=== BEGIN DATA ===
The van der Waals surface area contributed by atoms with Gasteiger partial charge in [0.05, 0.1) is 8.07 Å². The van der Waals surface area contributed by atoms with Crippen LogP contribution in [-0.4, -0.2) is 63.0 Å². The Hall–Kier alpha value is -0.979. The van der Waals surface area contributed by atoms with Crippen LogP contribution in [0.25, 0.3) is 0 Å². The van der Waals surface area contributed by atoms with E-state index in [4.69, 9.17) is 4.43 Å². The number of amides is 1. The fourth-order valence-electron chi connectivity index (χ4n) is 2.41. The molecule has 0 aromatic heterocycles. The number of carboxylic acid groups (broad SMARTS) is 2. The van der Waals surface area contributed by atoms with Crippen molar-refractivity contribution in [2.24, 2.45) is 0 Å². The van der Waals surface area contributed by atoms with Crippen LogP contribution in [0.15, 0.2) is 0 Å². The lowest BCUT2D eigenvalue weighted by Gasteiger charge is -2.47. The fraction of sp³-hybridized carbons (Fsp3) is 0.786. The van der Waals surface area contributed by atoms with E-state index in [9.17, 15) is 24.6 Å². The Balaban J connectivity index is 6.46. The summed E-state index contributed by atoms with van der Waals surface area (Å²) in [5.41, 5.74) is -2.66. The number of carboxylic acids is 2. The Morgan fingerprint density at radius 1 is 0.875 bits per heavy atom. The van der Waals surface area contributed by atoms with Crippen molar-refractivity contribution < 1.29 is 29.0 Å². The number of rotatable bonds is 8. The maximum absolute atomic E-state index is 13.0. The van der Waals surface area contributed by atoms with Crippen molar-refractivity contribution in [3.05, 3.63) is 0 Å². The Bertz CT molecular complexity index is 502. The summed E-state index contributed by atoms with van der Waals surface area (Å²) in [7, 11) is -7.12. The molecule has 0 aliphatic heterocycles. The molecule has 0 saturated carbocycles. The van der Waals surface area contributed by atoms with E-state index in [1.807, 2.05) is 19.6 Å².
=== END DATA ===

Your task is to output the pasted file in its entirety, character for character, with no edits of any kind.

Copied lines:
The van der Waals surface area contributed by atoms with Gasteiger partial charge in [0.05, 0.1) is 8.07 Å². The van der Waals surface area contributed by atoms with Crippen LogP contribution in [-0.4, -0.2) is 63.0 Å². The Hall–Kier alpha value is -0.979. The van der Waals surface area contributed by atoms with Crippen LogP contribution in [0.25, 0.3) is 0 Å². The van der Waals surface area contributed by atoms with E-state index in [4.69, 9.17) is 4.43 Å². The number of amides is 1. The fourth-order valence-electron chi connectivity index (χ4n) is 2.41. The molecule has 0 aromatic heterocycles. The number of carboxylic acid groups (broad SMARTS) is 2. The van der Waals surface area contributed by atoms with Crippen molar-refractivity contribution in [2.24, 2.45) is 0 Å². The van der Waals surface area contributed by atoms with Crippen LogP contribution in [0.15, 0.2) is 0 Å². The lowest BCUT2D eigenvalue weighted by Gasteiger charge is -2.47. The fraction of sp³-hybridized carbons (Fsp3) is 0.786. The van der Waals surface area contributed by atoms with E-state index in [9.17, 15) is 24.6 Å². The Balaban J connectivity index is 6.46. The summed E-state index contributed by atoms with van der Waals surface area (Å²) in [5.41, 5.74) is -2.66. The number of carboxylic acids is 2. The Morgan fingerprint density at radius 1 is 0.875 bits per heavy atom. The van der Waals surface area contributed by atoms with Crippen molar-refractivity contribution < 1.29 is 29.0 Å². The number of rotatable bonds is 8. The maximum absolute atomic E-state index is 13.0. The van der Waals surface area contributed by atoms with Crippen molar-refractivity contribution in [3.05, 3.63) is 0 Å². The Bertz CT molecular complexity index is 502. The summed E-state index contributed by atoms with van der Waals surface area (Å²) in [7, 11) is -7.12. The molecule has 0 aliphatic heterocycles. The molecule has 0 saturated carbocycles. The van der Waals surface area contributed by atoms with E-state index in [1.807, 2.05) is 19.6 Å².